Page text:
Presbyopia is the condition wherein the natural internal refocusing power of the eye weakens. This typically becomes noticeable when patients are in their forties. Those patients who have never needed glasses begin to notice they cannot focus on close images and need to increase distance between their eyes and the image viewed. Farsighted patients sometimes become symptomatic at an earlier age. Nearsighted patients begin to notice the same effect, and some will take their glasses of to read comfortably.

Presbyopia can be corrected with spectacles or contact lenses. Patients who have never worn glasses can use reading glasses for close vision. Nearsighted or farsighted patients achieve relief with bifocal glasses or progressive (no line) spectacles. Some patients who wear contact lenses can be fit with bifocal contacts, while other patients prefer a situation referred to as monovision.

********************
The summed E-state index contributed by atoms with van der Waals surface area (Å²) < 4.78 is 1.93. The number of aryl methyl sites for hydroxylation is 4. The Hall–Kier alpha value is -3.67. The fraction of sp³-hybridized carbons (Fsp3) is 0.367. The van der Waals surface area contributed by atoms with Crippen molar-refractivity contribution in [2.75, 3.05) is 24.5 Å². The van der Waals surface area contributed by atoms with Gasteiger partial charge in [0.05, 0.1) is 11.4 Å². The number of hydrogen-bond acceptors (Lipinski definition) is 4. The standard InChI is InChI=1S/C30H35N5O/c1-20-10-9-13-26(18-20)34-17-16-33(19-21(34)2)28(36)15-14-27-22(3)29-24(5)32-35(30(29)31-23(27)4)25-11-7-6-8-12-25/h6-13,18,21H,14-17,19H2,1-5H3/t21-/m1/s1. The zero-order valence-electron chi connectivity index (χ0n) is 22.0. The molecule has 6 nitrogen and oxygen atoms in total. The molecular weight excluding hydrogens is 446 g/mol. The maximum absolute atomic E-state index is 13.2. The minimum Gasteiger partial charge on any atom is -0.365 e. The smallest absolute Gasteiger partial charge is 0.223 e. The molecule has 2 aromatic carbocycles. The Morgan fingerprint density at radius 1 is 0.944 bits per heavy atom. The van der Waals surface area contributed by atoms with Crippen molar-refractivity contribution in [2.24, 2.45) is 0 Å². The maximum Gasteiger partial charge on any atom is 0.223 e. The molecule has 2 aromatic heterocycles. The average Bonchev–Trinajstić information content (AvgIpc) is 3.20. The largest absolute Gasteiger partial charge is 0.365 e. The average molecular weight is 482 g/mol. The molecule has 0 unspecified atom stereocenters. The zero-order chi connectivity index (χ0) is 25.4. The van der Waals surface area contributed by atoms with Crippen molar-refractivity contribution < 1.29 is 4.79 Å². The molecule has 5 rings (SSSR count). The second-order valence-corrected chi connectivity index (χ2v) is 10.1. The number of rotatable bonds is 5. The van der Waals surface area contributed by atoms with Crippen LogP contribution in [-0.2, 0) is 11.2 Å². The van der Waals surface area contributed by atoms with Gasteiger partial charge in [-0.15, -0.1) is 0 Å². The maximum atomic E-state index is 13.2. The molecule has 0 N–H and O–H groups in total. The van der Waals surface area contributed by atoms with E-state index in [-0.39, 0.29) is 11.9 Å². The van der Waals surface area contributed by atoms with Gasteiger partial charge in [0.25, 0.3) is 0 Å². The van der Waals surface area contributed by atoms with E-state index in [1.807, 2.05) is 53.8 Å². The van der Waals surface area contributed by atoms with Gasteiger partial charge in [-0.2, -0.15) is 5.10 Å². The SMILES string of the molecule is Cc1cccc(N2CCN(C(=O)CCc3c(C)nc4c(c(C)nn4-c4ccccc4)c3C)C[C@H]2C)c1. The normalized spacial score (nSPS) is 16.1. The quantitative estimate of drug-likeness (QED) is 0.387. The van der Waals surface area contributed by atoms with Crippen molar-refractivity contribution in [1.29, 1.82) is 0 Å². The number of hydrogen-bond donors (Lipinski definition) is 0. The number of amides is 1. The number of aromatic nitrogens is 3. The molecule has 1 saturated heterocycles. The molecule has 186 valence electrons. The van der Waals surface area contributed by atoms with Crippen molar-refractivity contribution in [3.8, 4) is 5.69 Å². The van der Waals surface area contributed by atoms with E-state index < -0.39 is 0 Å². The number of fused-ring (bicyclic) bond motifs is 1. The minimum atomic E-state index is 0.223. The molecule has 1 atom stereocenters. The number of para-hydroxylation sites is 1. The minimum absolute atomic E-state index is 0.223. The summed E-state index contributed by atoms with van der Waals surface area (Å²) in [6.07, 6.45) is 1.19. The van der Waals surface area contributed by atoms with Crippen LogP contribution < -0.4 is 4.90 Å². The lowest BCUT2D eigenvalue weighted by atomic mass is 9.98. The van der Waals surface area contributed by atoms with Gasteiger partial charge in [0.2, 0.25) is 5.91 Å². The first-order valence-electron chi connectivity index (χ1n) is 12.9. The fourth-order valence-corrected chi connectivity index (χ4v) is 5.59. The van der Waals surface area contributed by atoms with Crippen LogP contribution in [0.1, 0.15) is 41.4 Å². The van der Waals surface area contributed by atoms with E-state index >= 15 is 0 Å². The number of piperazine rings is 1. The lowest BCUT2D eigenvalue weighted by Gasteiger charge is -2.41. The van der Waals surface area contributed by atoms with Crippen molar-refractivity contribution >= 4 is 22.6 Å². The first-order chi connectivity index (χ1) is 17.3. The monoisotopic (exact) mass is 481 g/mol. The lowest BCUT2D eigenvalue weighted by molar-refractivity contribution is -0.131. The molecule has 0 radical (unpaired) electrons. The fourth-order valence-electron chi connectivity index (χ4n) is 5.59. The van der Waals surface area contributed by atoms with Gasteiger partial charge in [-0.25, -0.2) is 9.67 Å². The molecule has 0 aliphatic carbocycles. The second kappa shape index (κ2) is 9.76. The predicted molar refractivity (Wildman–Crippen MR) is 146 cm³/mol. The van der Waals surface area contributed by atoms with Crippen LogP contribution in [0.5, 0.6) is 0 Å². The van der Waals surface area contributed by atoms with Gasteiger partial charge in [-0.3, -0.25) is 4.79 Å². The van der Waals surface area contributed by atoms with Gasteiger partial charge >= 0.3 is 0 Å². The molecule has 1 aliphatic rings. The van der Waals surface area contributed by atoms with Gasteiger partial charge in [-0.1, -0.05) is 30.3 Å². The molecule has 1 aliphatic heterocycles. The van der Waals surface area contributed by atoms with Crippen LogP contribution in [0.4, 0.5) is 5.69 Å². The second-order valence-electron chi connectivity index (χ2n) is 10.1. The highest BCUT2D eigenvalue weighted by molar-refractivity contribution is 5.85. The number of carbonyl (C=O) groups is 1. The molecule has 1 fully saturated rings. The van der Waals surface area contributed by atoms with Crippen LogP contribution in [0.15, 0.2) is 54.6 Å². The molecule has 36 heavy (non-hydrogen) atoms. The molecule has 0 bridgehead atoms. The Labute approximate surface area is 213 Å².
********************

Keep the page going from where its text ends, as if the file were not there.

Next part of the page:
With monovision, one eye is fully corrected for distance, and the fellow eye is left with a certain degree of nearsightedness. The nearsighted eye becomes the eye used for reading or other tasks requiring close vision. Some patients do not accept monovision, but it can result in very successful vision without the need for glasses.

LASIK can successfully treat presbyopia when used to create monovision. Prospective monovision LASIK patients can try monovision with either appropriate contact lenses or simulation with spectacle prior to surgery.